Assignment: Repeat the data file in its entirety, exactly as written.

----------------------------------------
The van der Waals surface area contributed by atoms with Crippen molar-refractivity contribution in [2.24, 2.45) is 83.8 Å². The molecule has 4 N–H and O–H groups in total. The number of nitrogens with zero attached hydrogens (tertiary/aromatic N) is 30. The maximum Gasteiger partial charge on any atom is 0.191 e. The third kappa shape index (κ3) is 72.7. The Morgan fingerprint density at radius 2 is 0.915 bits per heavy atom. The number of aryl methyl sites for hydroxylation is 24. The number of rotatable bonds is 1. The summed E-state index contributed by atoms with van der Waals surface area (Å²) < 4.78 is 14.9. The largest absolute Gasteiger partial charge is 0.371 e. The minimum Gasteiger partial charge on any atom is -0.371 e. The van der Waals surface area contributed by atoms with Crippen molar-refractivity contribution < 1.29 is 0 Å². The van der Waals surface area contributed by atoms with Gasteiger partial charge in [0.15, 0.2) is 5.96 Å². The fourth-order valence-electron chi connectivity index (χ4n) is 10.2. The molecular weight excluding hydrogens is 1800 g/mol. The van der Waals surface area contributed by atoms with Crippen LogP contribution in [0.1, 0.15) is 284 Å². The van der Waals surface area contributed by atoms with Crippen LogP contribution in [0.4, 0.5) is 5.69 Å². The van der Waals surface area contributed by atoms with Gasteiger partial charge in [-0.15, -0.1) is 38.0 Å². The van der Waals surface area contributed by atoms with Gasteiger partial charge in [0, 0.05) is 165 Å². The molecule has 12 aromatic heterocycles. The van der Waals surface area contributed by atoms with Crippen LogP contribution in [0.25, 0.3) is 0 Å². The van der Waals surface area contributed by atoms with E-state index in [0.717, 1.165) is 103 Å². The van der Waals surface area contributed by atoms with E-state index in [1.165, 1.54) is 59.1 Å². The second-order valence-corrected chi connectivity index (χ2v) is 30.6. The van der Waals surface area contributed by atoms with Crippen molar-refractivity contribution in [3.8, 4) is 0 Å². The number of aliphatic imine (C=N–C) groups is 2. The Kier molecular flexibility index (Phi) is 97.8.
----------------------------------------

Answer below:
The van der Waals surface area contributed by atoms with Crippen molar-refractivity contribution in [2.24, 2.45) is 83.8 Å². The molecule has 4 N–H and O–H groups in total. The number of nitrogens with zero attached hydrogens (tertiary/aromatic N) is 30. The maximum Gasteiger partial charge on any atom is 0.191 e. The third kappa shape index (κ3) is 72.7. The Morgan fingerprint density at radius 2 is 0.915 bits per heavy atom. The number of aryl methyl sites for hydroxylation is 24. The number of rotatable bonds is 1. The summed E-state index contributed by atoms with van der Waals surface area (Å²) < 4.78 is 14.9. The largest absolute Gasteiger partial charge is 0.371 e. The minimum Gasteiger partial charge on any atom is -0.371 e. The van der Waals surface area contributed by atoms with Crippen molar-refractivity contribution < 1.29 is 0 Å². The van der Waals surface area contributed by atoms with Gasteiger partial charge in [0.15, 0.2) is 5.96 Å². The fourth-order valence-electron chi connectivity index (χ4n) is 10.2. The molecular weight excluding hydrogens is 1800 g/mol. The van der Waals surface area contributed by atoms with Crippen LogP contribution in [0.1, 0.15) is 284 Å². The van der Waals surface area contributed by atoms with Crippen LogP contribution in [0.4, 0.5) is 5.69 Å². The van der Waals surface area contributed by atoms with Gasteiger partial charge in [-0.15, -0.1) is 38.0 Å². The van der Waals surface area contributed by atoms with Gasteiger partial charge in [0, 0.05) is 165 Å². The molecule has 12 aromatic heterocycles. The van der Waals surface area contributed by atoms with Crippen LogP contribution in [0.25, 0.3) is 0 Å². The van der Waals surface area contributed by atoms with E-state index in [0.717, 1.165) is 103 Å². The van der Waals surface area contributed by atoms with E-state index in [1.165, 1.54) is 59.1 Å². The second-order valence-corrected chi connectivity index (χ2v) is 30.6. The van der Waals surface area contributed by atoms with Crippen molar-refractivity contribution in [3.8, 4) is 0 Å². The number of aliphatic imine (C=N–C) groups is 2. The Kier molecular flexibility index (Phi) is 97.8.